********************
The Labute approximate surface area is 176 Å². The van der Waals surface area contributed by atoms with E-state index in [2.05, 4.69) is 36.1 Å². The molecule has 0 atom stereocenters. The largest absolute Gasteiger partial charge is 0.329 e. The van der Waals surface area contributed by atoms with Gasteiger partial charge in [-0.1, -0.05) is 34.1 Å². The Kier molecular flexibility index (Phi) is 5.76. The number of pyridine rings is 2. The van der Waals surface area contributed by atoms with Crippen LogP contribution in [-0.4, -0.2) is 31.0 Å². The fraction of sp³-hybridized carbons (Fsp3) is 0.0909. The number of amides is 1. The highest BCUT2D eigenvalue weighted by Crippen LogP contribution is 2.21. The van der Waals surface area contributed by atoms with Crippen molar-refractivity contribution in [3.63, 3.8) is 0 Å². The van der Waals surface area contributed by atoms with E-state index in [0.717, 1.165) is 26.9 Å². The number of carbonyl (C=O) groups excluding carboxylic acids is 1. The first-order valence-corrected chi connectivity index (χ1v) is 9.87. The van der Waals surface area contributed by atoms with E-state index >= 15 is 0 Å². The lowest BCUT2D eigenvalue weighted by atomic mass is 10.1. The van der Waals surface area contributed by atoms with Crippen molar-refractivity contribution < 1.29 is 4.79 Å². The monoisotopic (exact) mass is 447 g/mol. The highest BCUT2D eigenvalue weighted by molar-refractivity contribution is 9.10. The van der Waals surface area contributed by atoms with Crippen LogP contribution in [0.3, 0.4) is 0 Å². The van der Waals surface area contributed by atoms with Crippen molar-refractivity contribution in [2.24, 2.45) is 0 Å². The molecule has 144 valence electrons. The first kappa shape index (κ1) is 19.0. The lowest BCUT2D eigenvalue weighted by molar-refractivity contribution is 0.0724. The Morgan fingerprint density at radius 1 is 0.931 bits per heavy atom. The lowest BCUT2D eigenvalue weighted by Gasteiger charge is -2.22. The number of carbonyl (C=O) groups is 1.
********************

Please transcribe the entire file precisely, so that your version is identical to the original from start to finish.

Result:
The Labute approximate surface area is 176 Å². The van der Waals surface area contributed by atoms with E-state index in [2.05, 4.69) is 36.1 Å². The molecule has 0 atom stereocenters. The largest absolute Gasteiger partial charge is 0.329 e. The van der Waals surface area contributed by atoms with Gasteiger partial charge in [-0.1, -0.05) is 34.1 Å². The Kier molecular flexibility index (Phi) is 5.76. The number of pyridine rings is 2. The van der Waals surface area contributed by atoms with Crippen LogP contribution in [-0.4, -0.2) is 31.0 Å². The fraction of sp³-hybridized carbons (Fsp3) is 0.0909. The number of amides is 1. The highest BCUT2D eigenvalue weighted by Crippen LogP contribution is 2.21. The van der Waals surface area contributed by atoms with Crippen molar-refractivity contribution in [3.63, 3.8) is 0 Å². The van der Waals surface area contributed by atoms with E-state index in [0.717, 1.165) is 26.9 Å². The number of carbonyl (C=O) groups excluding carboxylic acids is 1. The first-order valence-corrected chi connectivity index (χ1v) is 9.87. The van der Waals surface area contributed by atoms with E-state index >= 15 is 0 Å². The lowest BCUT2D eigenvalue weighted by atomic mass is 10.1. The van der Waals surface area contributed by atoms with Crippen molar-refractivity contribution < 1.29 is 4.79 Å². The monoisotopic (exact) mass is 447 g/mol. The highest BCUT2D eigenvalue weighted by molar-refractivity contribution is 9.10. The van der Waals surface area contributed by atoms with Crippen LogP contribution in [0.3, 0.4) is 0 Å². The van der Waals surface area contributed by atoms with Crippen molar-refractivity contribution in [2.24, 2.45) is 0 Å². The molecule has 144 valence electrons. The first kappa shape index (κ1) is 19.0. The lowest BCUT2D eigenvalue weighted by molar-refractivity contribution is 0.0724. The Morgan fingerprint density at radius 1 is 0.931 bits per heavy atom. The lowest BCUT2D eigenvalue weighted by Gasteiger charge is -2.22. The number of carbonyl (C=O) groups is 1.